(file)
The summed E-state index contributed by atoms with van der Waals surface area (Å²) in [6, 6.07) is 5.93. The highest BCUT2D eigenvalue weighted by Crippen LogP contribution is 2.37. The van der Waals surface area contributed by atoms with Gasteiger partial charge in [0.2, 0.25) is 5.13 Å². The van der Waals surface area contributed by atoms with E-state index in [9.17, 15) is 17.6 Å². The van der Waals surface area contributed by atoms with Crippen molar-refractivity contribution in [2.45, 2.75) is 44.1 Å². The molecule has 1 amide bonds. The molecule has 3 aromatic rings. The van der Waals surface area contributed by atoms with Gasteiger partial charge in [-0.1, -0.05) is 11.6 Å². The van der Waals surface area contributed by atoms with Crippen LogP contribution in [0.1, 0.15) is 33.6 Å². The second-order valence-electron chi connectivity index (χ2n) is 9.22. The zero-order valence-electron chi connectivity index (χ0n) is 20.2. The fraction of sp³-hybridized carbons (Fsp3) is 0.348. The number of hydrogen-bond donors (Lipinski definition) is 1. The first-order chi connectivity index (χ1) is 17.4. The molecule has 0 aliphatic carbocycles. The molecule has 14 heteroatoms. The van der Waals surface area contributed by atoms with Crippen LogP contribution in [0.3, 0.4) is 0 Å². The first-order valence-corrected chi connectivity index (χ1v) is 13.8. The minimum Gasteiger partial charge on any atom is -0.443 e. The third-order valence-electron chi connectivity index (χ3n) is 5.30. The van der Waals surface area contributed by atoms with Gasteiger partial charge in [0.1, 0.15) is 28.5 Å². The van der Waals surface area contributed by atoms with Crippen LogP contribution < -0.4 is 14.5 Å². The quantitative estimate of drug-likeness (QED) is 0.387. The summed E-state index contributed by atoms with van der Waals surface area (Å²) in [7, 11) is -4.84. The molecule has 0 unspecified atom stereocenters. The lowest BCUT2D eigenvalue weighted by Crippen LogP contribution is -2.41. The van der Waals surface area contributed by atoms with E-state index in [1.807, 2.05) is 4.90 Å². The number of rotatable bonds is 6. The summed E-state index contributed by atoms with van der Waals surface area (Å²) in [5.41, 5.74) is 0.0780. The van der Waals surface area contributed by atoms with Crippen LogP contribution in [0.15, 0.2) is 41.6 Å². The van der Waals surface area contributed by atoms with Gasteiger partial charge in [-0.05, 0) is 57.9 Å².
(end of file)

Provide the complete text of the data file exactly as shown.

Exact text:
The summed E-state index contributed by atoms with van der Waals surface area (Å²) in [6, 6.07) is 5.93. The highest BCUT2D eigenvalue weighted by Crippen LogP contribution is 2.37. The van der Waals surface area contributed by atoms with Gasteiger partial charge in [0.2, 0.25) is 5.13 Å². The van der Waals surface area contributed by atoms with E-state index in [9.17, 15) is 17.6 Å². The van der Waals surface area contributed by atoms with Crippen molar-refractivity contribution in [2.45, 2.75) is 44.1 Å². The molecule has 1 amide bonds. The molecule has 3 aromatic rings. The van der Waals surface area contributed by atoms with Gasteiger partial charge in [-0.1, -0.05) is 11.6 Å². The van der Waals surface area contributed by atoms with Crippen LogP contribution in [0.1, 0.15) is 33.6 Å². The second-order valence-electron chi connectivity index (χ2n) is 9.22. The zero-order valence-electron chi connectivity index (χ0n) is 20.2. The fraction of sp³-hybridized carbons (Fsp3) is 0.348. The number of hydrogen-bond donors (Lipinski definition) is 1. The first-order chi connectivity index (χ1) is 17.4. The molecule has 0 aliphatic carbocycles. The molecule has 14 heteroatoms. The van der Waals surface area contributed by atoms with Crippen LogP contribution in [0.3, 0.4) is 0 Å². The first-order valence-corrected chi connectivity index (χ1v) is 13.8. The minimum Gasteiger partial charge on any atom is -0.443 e. The third-order valence-electron chi connectivity index (χ3n) is 5.30. The van der Waals surface area contributed by atoms with Gasteiger partial charge in [0.1, 0.15) is 28.5 Å². The van der Waals surface area contributed by atoms with Crippen LogP contribution < -0.4 is 14.5 Å². The quantitative estimate of drug-likeness (QED) is 0.387. The summed E-state index contributed by atoms with van der Waals surface area (Å²) in [7, 11) is -4.84. The molecule has 0 unspecified atom stereocenters. The lowest BCUT2D eigenvalue weighted by Crippen LogP contribution is -2.41. The van der Waals surface area contributed by atoms with E-state index in [1.807, 2.05) is 4.90 Å². The number of rotatable bonds is 6. The summed E-state index contributed by atoms with van der Waals surface area (Å²) in [5.41, 5.74) is 0.0780. The van der Waals surface area contributed by atoms with Crippen LogP contribution in [0.15, 0.2) is 41.6 Å². The van der Waals surface area contributed by atoms with Gasteiger partial charge in [-0.05, 0) is 57.9 Å².